Translate this page

Sunday, February 24, 2008

Arowanas Aquaculture Farms in Bukit Merah.

Bukit Merah located near Taiping, long known as a place where you can find the famous Golden Dragon (Golden Arowana) lurking in its natural lake has sprouted quite a few commercial breeding farms for Arowanas.

I had the pleasure of visiting a few of the farms with a close friend who has taken the risk to make some investment in it and I was amaze how vibrant the trade of commercially bred Arowanas is.

Thousands of ringgits changes hand literally on a weekly basis, as an investment it has proven to be quite lucrative for my friend. The Arowanas he had invested in and put under the care of one of the farms has bred, producing 34 baby arowanas.The gentlemen agreements would allow the farm operator to keep half the total produce, leaving 17 for my friend. Now this 17 baby arowanas can either be sold back to the farm owner (at about RM400 each) or retained and kept to adult size in the farm to further increase the value of the investment along with all the associated risk of course.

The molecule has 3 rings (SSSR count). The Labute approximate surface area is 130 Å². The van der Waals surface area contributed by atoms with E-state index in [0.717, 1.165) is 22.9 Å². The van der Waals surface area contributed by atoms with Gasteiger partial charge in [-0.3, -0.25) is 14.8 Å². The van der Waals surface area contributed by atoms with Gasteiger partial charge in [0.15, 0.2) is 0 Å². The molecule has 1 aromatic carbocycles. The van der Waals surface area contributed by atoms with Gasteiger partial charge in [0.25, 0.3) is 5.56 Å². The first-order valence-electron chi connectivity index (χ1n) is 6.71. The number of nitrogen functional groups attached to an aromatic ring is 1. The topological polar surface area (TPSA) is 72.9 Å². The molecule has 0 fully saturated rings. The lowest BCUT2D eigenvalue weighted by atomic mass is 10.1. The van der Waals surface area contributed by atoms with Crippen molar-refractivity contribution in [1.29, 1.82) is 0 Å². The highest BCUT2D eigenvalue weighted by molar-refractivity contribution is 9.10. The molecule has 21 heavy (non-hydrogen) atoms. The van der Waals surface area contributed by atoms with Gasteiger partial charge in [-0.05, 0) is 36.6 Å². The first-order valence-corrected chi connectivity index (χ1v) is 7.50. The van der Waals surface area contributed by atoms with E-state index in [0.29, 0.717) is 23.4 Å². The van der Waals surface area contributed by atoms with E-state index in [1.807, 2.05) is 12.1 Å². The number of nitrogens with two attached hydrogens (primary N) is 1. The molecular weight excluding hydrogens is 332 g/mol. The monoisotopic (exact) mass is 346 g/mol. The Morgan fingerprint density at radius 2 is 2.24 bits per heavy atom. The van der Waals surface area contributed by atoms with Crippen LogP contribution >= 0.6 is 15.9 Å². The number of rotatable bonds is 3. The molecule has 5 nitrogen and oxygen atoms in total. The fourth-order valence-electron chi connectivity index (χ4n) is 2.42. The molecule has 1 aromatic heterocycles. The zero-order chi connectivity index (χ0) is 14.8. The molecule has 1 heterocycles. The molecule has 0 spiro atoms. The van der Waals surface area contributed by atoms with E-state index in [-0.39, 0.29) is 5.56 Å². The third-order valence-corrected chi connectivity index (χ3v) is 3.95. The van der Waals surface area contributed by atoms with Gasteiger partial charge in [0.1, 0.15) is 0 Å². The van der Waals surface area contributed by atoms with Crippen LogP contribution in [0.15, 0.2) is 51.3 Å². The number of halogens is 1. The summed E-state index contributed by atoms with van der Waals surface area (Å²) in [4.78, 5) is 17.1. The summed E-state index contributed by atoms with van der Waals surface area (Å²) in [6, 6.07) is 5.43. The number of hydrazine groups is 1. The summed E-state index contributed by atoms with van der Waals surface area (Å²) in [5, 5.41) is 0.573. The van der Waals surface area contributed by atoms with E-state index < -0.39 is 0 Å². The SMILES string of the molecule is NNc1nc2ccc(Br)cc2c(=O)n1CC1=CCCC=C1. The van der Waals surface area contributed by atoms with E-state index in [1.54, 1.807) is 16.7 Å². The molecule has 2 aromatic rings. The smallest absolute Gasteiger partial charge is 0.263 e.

A good adult size Golden Arowana about 18 inches or more would cost about RM4000 each at current prices, takers I am told will be plenty with demand outstripping supply.

The modus operandi of this farms works through a unique system of risk and profit sharing and most of the time, these agreements are make on nothing more than a handshake.

The expertise shown by the breeders would put to shame anyone who had say that the commercial breeding of Arowanas is difficult if not downright impossible.

During my visit, I chance upon a rare occurence, a "Siamese Twin" was produced. Unfortunately, it is not expected to survive for long.

Saturday, February 23, 2008

A mystery it remains.

Sometime in 1976 I was visiting a friend after school and we came upon a family moving house close to where he stays. There was rubbish strewn all over right in front of the house and people were busy moving furniture and what not out of the house. Things in the house which the shifting tenant did not want anymore were put aside, ready to be scrapped.

From where I was standing, I notice an object that looks like a toy made from metal amongst old tattered newspaper and it attracted my attention. I went nearer and saw it was not broken or anything, maybe only a little bit dirty with grime and dust.

Without hesitations I ask the lady standing nearby which I assume is the owner, whether I can have it and she acknowledge just by nodding her head and it was mine since then. That took place 30 years ago.